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Ian, are you getting the impression that this bozo is about twenty years out of the loop?
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Neil Nelson wrote:

Yes....which would be ok if a person was simply willing to admit they might not be up to speed on everything these days. God knows that very few of us are....even when we are working with the new stuff all the time. There is so much new info and updates coming down the line it's ridiculous.
Ian
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I did read it. I also know that oil can be all thru out the intake track from the PVC system. Most techs if they saw oil there and it had an after market air filter will blame that. They will not check to see if it is filter oil or not.
I know it's not 1967. Hell Three Quarters of the vehicles I work on have Electronic Fuel Injection. Over Half are Front Wheel Drive. That includes OBDII vehicles. Usually there is not much to write about servicing them. On the rare occasion I will need further info, like when I asked about Saturn transmissions. Because I don't deal in many of them, and my books don't cover most Saturn items. I'm just now getting enough Saturn service work to warrant the cost of purchasing manuals that have the info on them.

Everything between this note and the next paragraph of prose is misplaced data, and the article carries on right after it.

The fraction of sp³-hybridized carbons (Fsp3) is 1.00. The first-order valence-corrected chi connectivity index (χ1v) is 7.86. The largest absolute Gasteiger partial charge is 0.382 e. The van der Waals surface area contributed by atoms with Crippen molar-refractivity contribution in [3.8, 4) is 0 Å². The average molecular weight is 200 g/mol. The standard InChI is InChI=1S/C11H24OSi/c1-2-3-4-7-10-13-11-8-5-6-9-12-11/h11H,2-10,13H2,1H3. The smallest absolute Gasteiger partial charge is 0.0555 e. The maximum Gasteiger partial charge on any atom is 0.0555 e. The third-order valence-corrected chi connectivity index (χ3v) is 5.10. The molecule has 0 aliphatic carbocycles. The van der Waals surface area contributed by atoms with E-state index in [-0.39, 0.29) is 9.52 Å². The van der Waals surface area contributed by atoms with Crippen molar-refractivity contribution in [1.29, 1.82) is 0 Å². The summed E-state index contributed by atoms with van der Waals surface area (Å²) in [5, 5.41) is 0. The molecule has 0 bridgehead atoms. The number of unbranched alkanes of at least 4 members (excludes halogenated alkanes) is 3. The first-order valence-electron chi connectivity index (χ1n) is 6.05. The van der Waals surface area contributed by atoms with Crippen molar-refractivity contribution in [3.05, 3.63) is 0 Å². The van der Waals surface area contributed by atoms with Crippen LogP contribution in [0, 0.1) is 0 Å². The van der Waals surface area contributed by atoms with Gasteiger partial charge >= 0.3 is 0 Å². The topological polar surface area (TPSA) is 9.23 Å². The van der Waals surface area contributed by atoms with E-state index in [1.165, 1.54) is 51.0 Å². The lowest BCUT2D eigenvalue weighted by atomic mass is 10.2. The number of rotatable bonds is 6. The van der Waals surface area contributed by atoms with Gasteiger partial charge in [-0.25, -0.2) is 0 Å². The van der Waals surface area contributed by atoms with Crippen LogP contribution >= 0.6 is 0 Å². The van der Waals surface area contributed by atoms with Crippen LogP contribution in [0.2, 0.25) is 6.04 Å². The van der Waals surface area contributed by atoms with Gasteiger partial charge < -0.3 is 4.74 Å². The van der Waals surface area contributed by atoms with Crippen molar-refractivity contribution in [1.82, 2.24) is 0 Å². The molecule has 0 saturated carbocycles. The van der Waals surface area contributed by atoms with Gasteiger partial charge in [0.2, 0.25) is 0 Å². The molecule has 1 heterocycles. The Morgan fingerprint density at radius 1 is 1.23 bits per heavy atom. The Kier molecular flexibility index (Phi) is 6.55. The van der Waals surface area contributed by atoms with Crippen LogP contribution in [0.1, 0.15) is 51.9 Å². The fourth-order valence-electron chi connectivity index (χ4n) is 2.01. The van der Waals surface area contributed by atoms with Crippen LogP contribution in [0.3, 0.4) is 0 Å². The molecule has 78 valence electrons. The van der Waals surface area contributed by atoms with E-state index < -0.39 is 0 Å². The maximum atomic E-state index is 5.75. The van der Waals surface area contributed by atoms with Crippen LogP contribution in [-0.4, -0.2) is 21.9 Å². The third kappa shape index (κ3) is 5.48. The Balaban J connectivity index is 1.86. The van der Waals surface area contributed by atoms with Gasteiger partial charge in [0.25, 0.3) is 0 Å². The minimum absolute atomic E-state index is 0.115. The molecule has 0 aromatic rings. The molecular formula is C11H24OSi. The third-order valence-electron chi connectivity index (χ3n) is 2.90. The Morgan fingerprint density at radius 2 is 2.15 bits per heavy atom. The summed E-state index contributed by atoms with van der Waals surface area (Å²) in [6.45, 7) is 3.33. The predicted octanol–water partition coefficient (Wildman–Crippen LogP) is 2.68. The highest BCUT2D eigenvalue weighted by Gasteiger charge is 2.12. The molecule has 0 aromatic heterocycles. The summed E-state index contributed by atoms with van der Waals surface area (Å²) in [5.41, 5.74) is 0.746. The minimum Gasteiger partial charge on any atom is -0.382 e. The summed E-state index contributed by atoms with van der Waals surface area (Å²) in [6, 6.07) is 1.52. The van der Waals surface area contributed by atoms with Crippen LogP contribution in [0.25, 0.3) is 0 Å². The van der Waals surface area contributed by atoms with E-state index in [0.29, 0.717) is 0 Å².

I understand how automatic transmissions work. While I do not build them. I know what PCM's do and do not do. I understand exactly how toque converters work, what the valve body does, what vacuum or electronics do what, ect. Even in 1967 the basic principals of hydraulics using a turbine style pump were the same. Since then they have refined them, and added features to the control systems.
If your TPS is reading WOT at part throttle, you should get a hard shift. Which is not harmful to the transmission. Crisp, Hard shifts are better for long term clutch life. If your at WOT and it is not registering, the engine should not be getting enough fuel to harm the transmission with a sluggish shift.
I probably see a lot of things you don't. If that's pompous or dumb, then please don't bother to read my postings.
I have seen GM cars where oil has coated MAF/MAP sensors. I have also seen it on TPS sensors. On cars that have paper element filters. This oil is coming from too high a crank case pressure, and causing drivability concerns. Usually on cars with high miles, and no P-M other then oil and filter changes.